Performance of the Economy

Table 3: Distribution of British overseas investment (end of 1993)


While the regions in Table 3 are not exactly comparable with those in Tables 1 and 2, it is easily seen that when the United Kingdom is taken out of the ICI figures, the fraction of ICI’s overseas investment taken by the EU in the period 1989-1996 is for the most part around 13-16%, while the Americas and the ROW are around 85%[4]. Comparing Table 3 with these figures, it is clear that the ICI view of the world is not greatly different from the average of all British overseas investors. What some corporate businessmen do is complain about exchange rates whatever their values. For some the pound is too high (it reduces export competivity) for others it is too low (it increases the price of imported raw materials). What these businessmen actually want is certainty, or stability as they refer to it. Who doesn’t? But events, and commonsense, show that stability with one currency or group of currencies means instability with others, and businessmen can no more opt out of this reality than any other section of mankind can. Nonetheless, there is a long history of corporate attempts to beat reality by setting up price fixing cartels. The Single Currency project is in fact the grand-daddy of all price fixing cartels, in which the prices of 11 nations’ currencies are to be fixed for all time in relation to each other. Doubtless in their attempts to manufacture certainty, some corporate businessmen feel a natural affinity for such a project. Nothing in business can remain in the same relation for very long: the evolution of technology sees to that. Corporate businessmen are paid their salaries to take decisions in the light of uncertainty. In particular, they should use the good years of favourable exchange rates as in 1992-95 to develop new products in order to provide for the inevitable lean years of less favourable exchange rates as now. If they can’t manage this, they should make way for those who can.

What has happened to Exchange Rates over the last 7 years

Since abolishing the pound sterling would in effect mean fixing our exchange rate against the German mark for all time, it is instructive to consider (Table 4) the evolution of a representative sample of exchange rates over the last seven years before, during and after Britain’s membership of the Exchange Rate Mechanism (ERM), the first stage of Economic and Monetary Union and in effect a prototype Single Currency.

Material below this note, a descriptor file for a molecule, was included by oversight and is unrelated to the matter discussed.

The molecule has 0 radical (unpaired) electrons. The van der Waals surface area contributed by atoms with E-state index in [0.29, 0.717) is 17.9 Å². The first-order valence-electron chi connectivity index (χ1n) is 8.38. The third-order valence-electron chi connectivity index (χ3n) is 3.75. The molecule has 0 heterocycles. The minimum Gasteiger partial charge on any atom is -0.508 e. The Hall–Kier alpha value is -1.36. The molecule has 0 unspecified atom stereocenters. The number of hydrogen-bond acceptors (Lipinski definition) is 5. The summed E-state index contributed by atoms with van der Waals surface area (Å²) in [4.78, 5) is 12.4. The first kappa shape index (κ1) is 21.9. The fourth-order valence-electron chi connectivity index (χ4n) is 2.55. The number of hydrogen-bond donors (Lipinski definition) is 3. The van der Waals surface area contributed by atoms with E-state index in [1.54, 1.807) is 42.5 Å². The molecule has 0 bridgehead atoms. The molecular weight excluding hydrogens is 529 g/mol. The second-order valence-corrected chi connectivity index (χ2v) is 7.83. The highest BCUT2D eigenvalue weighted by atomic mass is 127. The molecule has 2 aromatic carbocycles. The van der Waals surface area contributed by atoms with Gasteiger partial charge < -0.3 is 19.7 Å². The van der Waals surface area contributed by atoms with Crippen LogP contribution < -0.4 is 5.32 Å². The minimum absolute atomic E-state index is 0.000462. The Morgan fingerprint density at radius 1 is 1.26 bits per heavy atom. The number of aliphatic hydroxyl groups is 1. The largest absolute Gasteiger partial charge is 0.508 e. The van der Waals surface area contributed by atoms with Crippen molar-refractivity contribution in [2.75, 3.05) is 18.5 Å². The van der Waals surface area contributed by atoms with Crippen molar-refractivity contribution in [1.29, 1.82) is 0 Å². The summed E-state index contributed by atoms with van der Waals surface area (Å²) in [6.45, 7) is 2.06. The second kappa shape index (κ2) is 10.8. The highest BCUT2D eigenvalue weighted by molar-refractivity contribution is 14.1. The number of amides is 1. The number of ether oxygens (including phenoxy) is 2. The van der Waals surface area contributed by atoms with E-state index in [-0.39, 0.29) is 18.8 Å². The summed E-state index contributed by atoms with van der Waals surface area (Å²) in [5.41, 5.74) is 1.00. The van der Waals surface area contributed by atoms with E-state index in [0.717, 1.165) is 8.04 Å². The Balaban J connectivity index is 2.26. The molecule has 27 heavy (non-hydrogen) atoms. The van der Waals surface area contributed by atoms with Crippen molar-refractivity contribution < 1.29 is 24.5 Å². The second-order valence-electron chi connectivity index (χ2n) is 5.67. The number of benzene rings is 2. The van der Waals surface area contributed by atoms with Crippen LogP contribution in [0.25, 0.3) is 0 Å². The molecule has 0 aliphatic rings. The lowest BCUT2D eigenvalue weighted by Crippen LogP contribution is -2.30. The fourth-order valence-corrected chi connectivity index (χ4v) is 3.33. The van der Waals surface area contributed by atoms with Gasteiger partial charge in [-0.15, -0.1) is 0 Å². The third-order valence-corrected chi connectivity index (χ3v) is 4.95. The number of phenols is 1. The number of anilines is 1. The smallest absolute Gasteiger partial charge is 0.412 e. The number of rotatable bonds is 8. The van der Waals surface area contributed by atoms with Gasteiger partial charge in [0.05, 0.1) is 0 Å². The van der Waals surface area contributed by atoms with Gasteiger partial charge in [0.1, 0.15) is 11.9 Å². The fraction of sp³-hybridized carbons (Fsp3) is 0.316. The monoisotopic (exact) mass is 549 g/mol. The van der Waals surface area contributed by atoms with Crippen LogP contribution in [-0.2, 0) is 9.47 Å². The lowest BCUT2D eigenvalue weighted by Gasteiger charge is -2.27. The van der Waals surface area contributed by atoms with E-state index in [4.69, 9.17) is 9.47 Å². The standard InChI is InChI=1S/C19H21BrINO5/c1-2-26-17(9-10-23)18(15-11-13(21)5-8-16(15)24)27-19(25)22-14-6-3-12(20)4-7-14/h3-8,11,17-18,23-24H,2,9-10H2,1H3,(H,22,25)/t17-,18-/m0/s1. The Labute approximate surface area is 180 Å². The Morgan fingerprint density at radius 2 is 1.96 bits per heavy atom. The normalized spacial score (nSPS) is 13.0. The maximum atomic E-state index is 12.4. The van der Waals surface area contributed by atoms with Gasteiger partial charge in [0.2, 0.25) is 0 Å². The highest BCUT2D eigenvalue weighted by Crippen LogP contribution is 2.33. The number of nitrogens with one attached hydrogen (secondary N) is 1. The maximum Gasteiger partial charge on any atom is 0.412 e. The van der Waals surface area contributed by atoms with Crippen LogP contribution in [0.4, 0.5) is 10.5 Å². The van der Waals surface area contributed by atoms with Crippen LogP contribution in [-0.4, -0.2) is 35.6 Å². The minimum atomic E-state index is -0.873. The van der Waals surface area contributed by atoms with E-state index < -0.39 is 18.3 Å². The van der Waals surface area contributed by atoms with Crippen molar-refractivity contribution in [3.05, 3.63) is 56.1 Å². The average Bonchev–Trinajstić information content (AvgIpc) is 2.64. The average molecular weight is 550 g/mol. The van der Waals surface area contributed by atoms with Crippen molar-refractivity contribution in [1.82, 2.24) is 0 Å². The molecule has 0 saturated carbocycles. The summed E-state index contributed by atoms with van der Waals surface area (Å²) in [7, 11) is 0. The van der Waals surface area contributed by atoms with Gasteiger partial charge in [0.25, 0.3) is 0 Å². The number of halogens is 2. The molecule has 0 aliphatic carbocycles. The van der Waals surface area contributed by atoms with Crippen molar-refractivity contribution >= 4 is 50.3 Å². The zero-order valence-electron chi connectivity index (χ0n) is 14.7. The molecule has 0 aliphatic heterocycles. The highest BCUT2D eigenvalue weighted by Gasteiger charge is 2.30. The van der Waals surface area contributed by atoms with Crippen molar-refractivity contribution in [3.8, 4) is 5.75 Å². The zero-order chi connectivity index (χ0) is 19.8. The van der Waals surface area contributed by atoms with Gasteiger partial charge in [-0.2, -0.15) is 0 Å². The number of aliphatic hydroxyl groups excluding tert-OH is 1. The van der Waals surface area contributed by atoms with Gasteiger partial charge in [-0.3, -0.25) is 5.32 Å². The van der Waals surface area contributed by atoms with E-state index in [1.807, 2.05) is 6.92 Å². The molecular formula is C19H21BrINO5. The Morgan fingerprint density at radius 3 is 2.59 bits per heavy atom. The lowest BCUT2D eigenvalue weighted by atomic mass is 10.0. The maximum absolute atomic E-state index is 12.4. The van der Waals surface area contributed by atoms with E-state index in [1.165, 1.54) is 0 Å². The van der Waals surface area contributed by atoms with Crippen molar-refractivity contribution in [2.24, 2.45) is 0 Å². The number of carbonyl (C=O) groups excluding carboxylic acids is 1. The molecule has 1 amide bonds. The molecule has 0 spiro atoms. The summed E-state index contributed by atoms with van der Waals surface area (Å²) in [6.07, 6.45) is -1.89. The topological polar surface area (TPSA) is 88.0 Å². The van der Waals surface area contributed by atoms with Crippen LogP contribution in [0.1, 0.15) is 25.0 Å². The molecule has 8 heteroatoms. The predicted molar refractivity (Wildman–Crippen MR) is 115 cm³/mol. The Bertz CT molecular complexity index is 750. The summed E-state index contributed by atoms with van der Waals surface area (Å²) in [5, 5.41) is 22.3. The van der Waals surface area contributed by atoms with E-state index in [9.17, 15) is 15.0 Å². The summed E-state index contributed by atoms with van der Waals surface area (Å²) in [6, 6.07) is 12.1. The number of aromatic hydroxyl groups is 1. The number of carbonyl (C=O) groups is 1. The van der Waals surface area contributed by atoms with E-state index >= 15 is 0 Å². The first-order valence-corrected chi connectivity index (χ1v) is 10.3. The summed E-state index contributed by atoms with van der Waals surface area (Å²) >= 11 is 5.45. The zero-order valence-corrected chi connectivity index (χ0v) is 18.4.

Country Average of daily rates in each yearRef 4
  1990 1991 1992 1993 1994 1997(estimate 1994) Actual at 3/9/97
USA 1.78 1.76 1.75 1.50 1.54 1.58 1.58
Germany 2.87 2.93 2.74 2.48 2.49 2.25 2.87
Japan 257 237 223 167 156 164 192
Portugal 252 254 237 241 254 235 291
Italy 2127 2189 2161 2360 2485 2525 2812

Table 4: Evolution of exchange rates 1990-1997

Clearly, since Britain disconnected itself from the ERM, its exchange rate with the dollar has been much more stable than with the D-mark (in the ERM) or the lira (outside the ERM) or with the escudo (sometimes in, and sometimes out). Given the pattern of our overseas investments shown in Table 3 above and given the fact that oil and most of our hi-tech exports (jet engines, turbo-generators, pharmaceuticals, computers) are priced in US dollars even for Commonwealth and ROW sales, it is clear that left to itself, the international money market would naturally connect the pound to the dollar fairly closely. Interestingly, the OECD estimateRef 4 (in 1994) of exchange rates in 1997 in Table 4, shows that it got the $/£ rate dead on, whereas it has made a huge error with the DM/£ rate and a considerable error with the other rates cited in Table 4. Even when the pound was in the ERM between 1990 and 1992, it was actually more stable with the dollar than with the D-mark despite all the intricate Central Bank manipulation. All this should tell you once again that the market is a better judge of reality than the calculations of a relatively tiny group of bankers and economists.

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